Search Results for "Dilbert"
Share June 20, 1991's comic on:
The caption says, "Dogbert starts a tabloid newspaper devoted to lies about himself." Dogbert stands on a desk chair and types. Dilbert asks, "Where do you get your ideas?" Dogbert types, "Dogbert's impatience with fools was legendary. He once choked a man by his necktie for asking stupid questions." Dilbert looks over Dogbert's shoulder as Dogbert types, "It happened one day when the fool was reading over Dogbert's shoulder and got too close."
Share June 22, 1991's comic on:
Dilbert and Dogbert sit outdoors. Dilbert asks, "You know that good feeling you get when you first put a Q-tip in your ear?" Dogbert replies, "Yeah." Dilbert asks, "Can I freely enjoy it, or is it a sin?" Dogbert replies, "I think it's okay." Dilbert says, "Good, because I used a whole box yesterday."
Share June 24, 1991's comic on:
Dilbert sits in his desk chair. The Boss says, "You've been randomly selected to have lunch with a senior executive of the company." The Boss continues, "This is how the executives show that they are regular people, just like you and me." At lunch, Dilbert sits at a table wearing a suit jacket. The executive says, "I could squash you like a bug! Ha ha ha ha ha ha!"
Share June 25, 1991's comic on:
The caption says, "Dilbert is chosen to have lunch with an executive." Dilbert sits at the table wearing a suit jacket. The executive says, "I want you to know that I'm just a normal guy . . ." The executive continues, "Oh, sure, I make a little more money, and I have a nice office . . ." The executive continues, "And of course, I'm much, much smarter."
Share June 26, 1991's comic on:
Dilbert and an executive sit at a table eating lunch. The executive says, "I have these lunches to find out what the workers are thinking. You may speak freely." Dilbert says, "Okay . . . It seems like the company is lacking leadership and direction. The executives squelch all initiative by punishing those who take risks and voice opinions." The executive puts some food on his fork and says, "You leave me little choice but to fling this au gratin potato at your forehead."
Share June 27, 1991's comic on:
Dilbert arrives at home with food stuck to his suit. Dogbert asks, "How was your lunch with the executive vice president?" Dilbert sits in his chair and says, "Everything was fine until the food fight. He started throwing au gratin potatoes . . . I countered with an ear of corn to his head and ran for the exit." Dilbert covers his eyes and says, "When I left, he was face-down in the clam chowder and the kitchen staff was singing 'ding-dong the witch is dead.'"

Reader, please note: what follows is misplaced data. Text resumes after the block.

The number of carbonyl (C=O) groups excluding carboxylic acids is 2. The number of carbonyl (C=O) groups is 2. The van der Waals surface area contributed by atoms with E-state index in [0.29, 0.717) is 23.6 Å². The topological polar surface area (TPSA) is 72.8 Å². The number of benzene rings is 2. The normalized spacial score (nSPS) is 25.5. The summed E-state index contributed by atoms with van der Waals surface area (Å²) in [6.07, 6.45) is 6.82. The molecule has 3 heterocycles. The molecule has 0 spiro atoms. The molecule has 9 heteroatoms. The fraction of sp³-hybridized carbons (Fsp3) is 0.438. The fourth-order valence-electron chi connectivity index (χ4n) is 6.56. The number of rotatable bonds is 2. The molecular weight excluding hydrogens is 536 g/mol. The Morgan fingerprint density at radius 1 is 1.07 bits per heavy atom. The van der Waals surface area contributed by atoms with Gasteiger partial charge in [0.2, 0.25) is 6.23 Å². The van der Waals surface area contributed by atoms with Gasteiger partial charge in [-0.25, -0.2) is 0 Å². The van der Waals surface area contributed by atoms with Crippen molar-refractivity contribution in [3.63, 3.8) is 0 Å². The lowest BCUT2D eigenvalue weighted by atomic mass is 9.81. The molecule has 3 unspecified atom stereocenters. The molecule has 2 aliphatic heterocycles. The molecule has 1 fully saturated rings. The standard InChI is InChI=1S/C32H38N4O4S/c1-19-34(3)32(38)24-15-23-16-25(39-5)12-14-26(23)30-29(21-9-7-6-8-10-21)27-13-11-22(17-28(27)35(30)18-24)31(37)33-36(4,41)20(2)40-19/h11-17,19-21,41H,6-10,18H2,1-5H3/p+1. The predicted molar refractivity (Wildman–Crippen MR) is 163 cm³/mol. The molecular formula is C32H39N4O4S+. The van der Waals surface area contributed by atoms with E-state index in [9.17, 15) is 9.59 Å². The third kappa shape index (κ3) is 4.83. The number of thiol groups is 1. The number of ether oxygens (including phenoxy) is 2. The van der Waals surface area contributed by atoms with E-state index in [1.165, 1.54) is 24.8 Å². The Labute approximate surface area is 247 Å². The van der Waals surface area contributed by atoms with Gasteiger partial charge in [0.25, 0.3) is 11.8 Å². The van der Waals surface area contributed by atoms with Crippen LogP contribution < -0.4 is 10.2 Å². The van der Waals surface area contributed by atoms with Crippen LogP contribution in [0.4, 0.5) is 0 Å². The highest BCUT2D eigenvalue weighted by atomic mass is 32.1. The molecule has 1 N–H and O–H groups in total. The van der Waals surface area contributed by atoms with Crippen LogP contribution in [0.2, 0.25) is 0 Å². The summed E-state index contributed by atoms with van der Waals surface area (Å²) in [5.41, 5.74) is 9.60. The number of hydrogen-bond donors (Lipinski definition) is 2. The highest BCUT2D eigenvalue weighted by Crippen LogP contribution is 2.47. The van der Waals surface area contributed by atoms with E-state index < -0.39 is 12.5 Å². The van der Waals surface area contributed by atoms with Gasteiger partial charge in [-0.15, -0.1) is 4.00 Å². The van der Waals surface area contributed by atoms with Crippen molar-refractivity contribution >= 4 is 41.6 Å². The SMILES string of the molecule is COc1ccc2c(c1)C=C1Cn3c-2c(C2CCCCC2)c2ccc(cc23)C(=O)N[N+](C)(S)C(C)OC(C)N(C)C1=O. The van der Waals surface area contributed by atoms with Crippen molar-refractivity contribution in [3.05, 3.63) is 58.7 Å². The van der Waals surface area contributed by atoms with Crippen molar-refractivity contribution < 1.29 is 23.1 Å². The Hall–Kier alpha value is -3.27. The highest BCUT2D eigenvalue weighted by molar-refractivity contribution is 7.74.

Share June 28, 1991's comic on:
Dilbert opens the door. A police officer points a gun at him and says, "You're under arrest for killing a senior executive of your company with an ear of corn." As the officer frisks him, beads of sweat fly off Dilbert's head and he cries, "It . . . It was self-defense! HE started the food fight! I had just seasoned my corn . . . It was in my hand . . . It was just a reflex!!" The officer says, "The charge is 'a salt and buttering with intent to kill.'"
Share June 29, 1991's comic on:
Dilbert sits in a prison cell with a large man. The man asks, "What are you in for?" Dilbert replies, "I killed a man with an ear of corn. But I was provoked." A guard hands a tray of food into the cell and Dilbert says, "Hey, look! Corn for lunch. Can you believe that?" His cellmate looks frightened.
Share July 02, 1991's comic on:
Dogbert and Dilbert sit at a table. Dogbert says, "The trial is going badly, so I'm trying to make a deal with the District Attorney." Dogbert continues, "He offered to give me a Sony Walkman if you will accept the death penalty." Dogbert continues, "I think I can get a Walkman for you, too."
Share July 04, 1991's comic on:
The caption says, "Dilbert celebrates his victory in court." Dilbert picks Dogbert up and yells, "Yes!!" Dogbert says, "Put me down." Dilbert spreads his arms and yells, "Ha ha! I'm free! No more six-by-six prison cell!" Dilbert sits in his cubicle at work thinking, "Aah . . . It feels so good to have my freedom and individuality back."